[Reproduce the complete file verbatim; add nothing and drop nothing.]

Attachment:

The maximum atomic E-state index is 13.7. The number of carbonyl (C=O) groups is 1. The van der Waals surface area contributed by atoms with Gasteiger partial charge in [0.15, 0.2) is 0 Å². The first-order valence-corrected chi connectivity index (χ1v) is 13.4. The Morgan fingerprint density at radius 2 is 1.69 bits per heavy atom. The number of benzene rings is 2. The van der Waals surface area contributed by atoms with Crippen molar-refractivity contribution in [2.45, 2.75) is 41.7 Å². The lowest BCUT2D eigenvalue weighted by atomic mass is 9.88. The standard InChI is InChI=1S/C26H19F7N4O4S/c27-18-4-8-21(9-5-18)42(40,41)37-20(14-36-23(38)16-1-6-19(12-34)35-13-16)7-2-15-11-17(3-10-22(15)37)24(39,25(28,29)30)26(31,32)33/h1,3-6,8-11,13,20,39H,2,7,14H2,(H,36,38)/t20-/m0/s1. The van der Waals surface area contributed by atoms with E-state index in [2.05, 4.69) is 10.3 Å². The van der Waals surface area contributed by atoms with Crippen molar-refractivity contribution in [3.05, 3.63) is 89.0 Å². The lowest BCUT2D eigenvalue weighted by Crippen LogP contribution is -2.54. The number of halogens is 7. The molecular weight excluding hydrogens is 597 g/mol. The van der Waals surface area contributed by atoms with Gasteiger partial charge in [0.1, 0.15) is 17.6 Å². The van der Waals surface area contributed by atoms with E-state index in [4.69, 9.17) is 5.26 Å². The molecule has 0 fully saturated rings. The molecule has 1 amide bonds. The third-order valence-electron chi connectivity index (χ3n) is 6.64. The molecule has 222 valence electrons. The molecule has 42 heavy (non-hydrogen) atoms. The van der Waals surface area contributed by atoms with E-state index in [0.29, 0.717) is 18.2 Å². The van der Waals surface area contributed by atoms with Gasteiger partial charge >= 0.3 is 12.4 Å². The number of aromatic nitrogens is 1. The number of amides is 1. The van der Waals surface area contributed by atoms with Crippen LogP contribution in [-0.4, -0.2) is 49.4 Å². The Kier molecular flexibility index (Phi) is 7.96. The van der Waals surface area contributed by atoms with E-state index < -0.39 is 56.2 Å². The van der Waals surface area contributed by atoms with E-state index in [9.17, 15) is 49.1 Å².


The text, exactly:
The maximum atomic E-state index is 13.7. The number of carbonyl (C=O) groups is 1. The van der Waals surface area contributed by atoms with Gasteiger partial charge in [0.15, 0.2) is 0 Å². The first-order valence-corrected chi connectivity index (χ1v) is 13.4. The Morgan fingerprint density at radius 2 is 1.69 bits per heavy atom. The number of benzene rings is 2. The van der Waals surface area contributed by atoms with Crippen molar-refractivity contribution in [2.45, 2.75) is 41.7 Å². The lowest BCUT2D eigenvalue weighted by atomic mass is 9.88. The standard InChI is InChI=1S/C26H19F7N4O4S/c27-18-4-8-21(9-5-18)42(40,41)37-20(14-36-23(38)16-1-6-19(12-34)35-13-16)7-2-15-11-17(3-10-22(15)37)24(39,25(28,29)30)26(31,32)33/h1,3-6,8-11,13,20,39H,2,7,14H2,(H,36,38)/t20-/m0/s1. The van der Waals surface area contributed by atoms with E-state index in [2.05, 4.69) is 10.3 Å². The van der Waals surface area contributed by atoms with Crippen molar-refractivity contribution in [3.05, 3.63) is 89.0 Å². The lowest BCUT2D eigenvalue weighted by Crippen LogP contribution is -2.54. The number of halogens is 7. The molecular weight excluding hydrogens is 597 g/mol. The van der Waals surface area contributed by atoms with Gasteiger partial charge in [0.1, 0.15) is 17.6 Å². The van der Waals surface area contributed by atoms with E-state index in [4.69, 9.17) is 5.26 Å². The molecule has 0 fully saturated rings. The molecule has 1 amide bonds. The third-order valence-electron chi connectivity index (χ3n) is 6.64. The molecule has 222 valence electrons. The molecule has 42 heavy (non-hydrogen) atoms. The van der Waals surface area contributed by atoms with E-state index in [0.29, 0.717) is 18.2 Å². The van der Waals surface area contributed by atoms with Gasteiger partial charge >= 0.3 is 12.4 Å². The number of aromatic nitrogens is 1. The number of amides is 1. The van der Waals surface area contributed by atoms with Crippen LogP contribution in [-0.4, -0.2) is 49.4 Å². The Kier molecular flexibility index (Phi) is 7.96. The van der Waals surface area contributed by atoms with E-state index < -0.39 is 56.2 Å². The van der Waals surface area contributed by atoms with E-state index in [9.17, 15) is 49.1 Å².